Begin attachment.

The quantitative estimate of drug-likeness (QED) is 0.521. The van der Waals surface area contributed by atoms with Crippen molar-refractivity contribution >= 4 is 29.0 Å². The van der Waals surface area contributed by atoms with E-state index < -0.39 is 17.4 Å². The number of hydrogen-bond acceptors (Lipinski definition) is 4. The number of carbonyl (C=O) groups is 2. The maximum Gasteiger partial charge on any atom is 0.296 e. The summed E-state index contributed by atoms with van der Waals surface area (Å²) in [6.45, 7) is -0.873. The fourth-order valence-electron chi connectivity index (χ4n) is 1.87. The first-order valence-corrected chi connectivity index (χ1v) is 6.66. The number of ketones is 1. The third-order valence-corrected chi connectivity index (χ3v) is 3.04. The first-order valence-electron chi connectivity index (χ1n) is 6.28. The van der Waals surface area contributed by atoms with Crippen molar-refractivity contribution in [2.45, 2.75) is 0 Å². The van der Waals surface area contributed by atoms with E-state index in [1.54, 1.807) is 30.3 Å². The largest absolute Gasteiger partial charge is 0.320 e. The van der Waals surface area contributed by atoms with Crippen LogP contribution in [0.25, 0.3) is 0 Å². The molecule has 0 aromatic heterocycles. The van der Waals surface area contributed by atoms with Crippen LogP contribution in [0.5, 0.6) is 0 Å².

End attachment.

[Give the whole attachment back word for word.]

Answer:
The quantitative estimate of drug-likeness (QED) is 0.521. The van der Waals surface area contributed by atoms with Crippen molar-refractivity contribution >= 4 is 29.0 Å². The van der Waals surface area contributed by atoms with E-state index < -0.39 is 17.4 Å². The number of hydrogen-bond acceptors (Lipinski definition) is 4. The number of carbonyl (C=O) groups is 2. The maximum Gasteiger partial charge on any atom is 0.296 e. The summed E-state index contributed by atoms with van der Waals surface area (Å²) in [6.45, 7) is -0.873. The fourth-order valence-electron chi connectivity index (χ4n) is 1.87. The first-order valence-corrected chi connectivity index (χ1v) is 6.66. The number of ketones is 1. The third-order valence-corrected chi connectivity index (χ3v) is 3.04. The first-order valence-electron chi connectivity index (χ1n) is 6.28. The van der Waals surface area contributed by atoms with Crippen molar-refractivity contribution in [2.45, 2.75) is 0 Å². The van der Waals surface area contributed by atoms with E-state index in [1.54, 1.807) is 30.3 Å². The largest absolute Gasteiger partial charge is 0.320 e. The van der Waals surface area contributed by atoms with Crippen LogP contribution in [0.25, 0.3) is 0 Å². The molecule has 0 aromatic heterocycles. The van der Waals surface area contributed by atoms with Crippen LogP contribution in [0.5, 0.6) is 0 Å².